Here is the Court:
Friday, May 13, 2016
Getting The IRS To Believe A College Student Paid For … College
We can argue whether it is a good thing that so many economically-related transactions are reported to the IRS.
It is not just the drag on the economy - which would include practitioners like me, I suppose. It has also allowed the IRS to increasingly delegate its compliance responsibilities to computer algorithms, often functioning without human eyes sparing a glance at the endless notices the IRS sends every year.
And that sets up the problem.
You see, the notice assumes that you are wrong, and the IRS will likely revise your account – and bill you - should you not reply. That means that you are spending time resolving the matter, or you are sending the notice to me and I am spending time. You and I are being deputized as ad hoc IRS employees.
Personally I want a paycheck and retirement benefits.
This arrangement works fine as long as there is a balance. You agree not to send works of fiction to the IRS and they agree not to contact you like a kid in college wanting money.
That balance is increasingly a thing of the past. Perhaps as a consequence, I am reading or hearing more often that taxpayers should be able to sue the IRS for professional fees incurred with these notices. I am not certain if that means that my client would pay me and then sue, or whether I would sue to receive my fee, but you get the idea. It would be a “reverse penalty” on the IRS.
I am looking at a pro se decision from the Tax Court. As we have discussed before, “pro se” means the taxpayer is representing himself/herself. It does not technically mean there is no tax practitioner present (for example, I can represent a client in a pro se case), but it probably does mean that there is not a lot of money at issue.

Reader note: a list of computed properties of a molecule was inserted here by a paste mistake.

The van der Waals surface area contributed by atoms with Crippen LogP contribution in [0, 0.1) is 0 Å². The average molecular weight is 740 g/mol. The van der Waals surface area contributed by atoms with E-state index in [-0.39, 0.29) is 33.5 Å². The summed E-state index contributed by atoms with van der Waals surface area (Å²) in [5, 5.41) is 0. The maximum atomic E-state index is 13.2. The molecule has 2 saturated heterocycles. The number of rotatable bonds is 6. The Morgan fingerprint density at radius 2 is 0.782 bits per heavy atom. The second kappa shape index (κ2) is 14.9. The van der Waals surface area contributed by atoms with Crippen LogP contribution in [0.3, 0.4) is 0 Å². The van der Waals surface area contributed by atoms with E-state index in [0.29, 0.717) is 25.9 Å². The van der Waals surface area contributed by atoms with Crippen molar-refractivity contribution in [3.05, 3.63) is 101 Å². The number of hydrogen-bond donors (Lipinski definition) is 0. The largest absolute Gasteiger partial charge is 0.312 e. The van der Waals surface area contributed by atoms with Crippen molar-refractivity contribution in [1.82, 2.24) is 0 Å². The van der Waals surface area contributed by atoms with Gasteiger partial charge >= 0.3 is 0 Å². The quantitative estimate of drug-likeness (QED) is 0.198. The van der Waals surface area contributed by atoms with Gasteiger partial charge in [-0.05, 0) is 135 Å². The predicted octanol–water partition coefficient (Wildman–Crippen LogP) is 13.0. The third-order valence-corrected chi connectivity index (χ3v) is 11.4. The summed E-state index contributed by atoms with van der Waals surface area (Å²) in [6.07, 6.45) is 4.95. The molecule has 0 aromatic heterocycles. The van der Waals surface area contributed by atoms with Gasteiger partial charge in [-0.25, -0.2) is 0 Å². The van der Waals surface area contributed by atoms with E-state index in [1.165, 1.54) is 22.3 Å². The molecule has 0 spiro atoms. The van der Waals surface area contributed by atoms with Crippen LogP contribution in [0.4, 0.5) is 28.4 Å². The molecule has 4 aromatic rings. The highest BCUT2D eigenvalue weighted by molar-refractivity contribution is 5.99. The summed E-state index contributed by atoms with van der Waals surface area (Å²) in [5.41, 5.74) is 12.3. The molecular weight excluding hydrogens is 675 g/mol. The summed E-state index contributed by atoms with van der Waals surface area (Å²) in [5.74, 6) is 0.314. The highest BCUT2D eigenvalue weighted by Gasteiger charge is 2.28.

Angela Terrell was a college student. During 2010 and 2011 she was attending Hampton University in Virginia. In the fall of 2010 she registered for the 2011 spring semester. In November, 2010 the University billed her $2,460 for the upcoming semester. In January, 2011 they billed an additional $1,230.
She was borrowing to go through school. In January, after the add/drop period ended, her student loan released $10,199 directly to the university. She paid her tuition and used the rest for living expenses.
Let’s go to the end of the year. The university sent a 1099 for 2011 (technically, a Form 1098-T, but we are on a roll). It showed $1,180 (the $1,230 billed less fees of $50). It did not show what she actually paid.
COMMENT: This reporting was allowable that year.
Angela filed her 2011 tax return and claimed the American Opportunity credit, one of the education credits in the Code. She claimed $2,500.
Wouldn’t you know the IRS sent her a notice? They saw the $2,500. They also saw the 1099 for $1,180.
The IRS disallowed her credit – in full. They did not even spot her the $1,180.
Surely someone at the IRS would recognize what happened and close the file.
Perhaps in a galaxy far away. In our galaxy Angela and the IRS went to Tax Court.
Did I mention that Angela was a COLLEGE student?
She submitted an account statement from the University – on official letterhead – detailing her tuition charges and payments.
The IRS argued that the 1099 said $1,180, she provided a different number and consequently they could not verify the credit. There was nothing more to see.
Does it sound to you like the IRS even listened to her?
Here is the Court:
The only dollar amount appearing on that form … is in the box that shows the ‘amounts billed’ for tuition during calendar year 2011. The amount billed to petitioner during 2011 does not control the size of her credit; the relevant number is the qualified tuition that she actually paid during 2011. The Form 1098-T has no entry in box 1, which was supposed to show ‘payments received’ for qualified tuition.”
The Court decided in her favor.
Angela’s case looks very much like the IRS pursuing a frivolous argument, not to mention the inability of IRS machinery to resolve a “duh”-level tax issue at the earliest possible point of contact. Reverse the situation and the IRS would not hesitate to hit you with every penalty imaginable.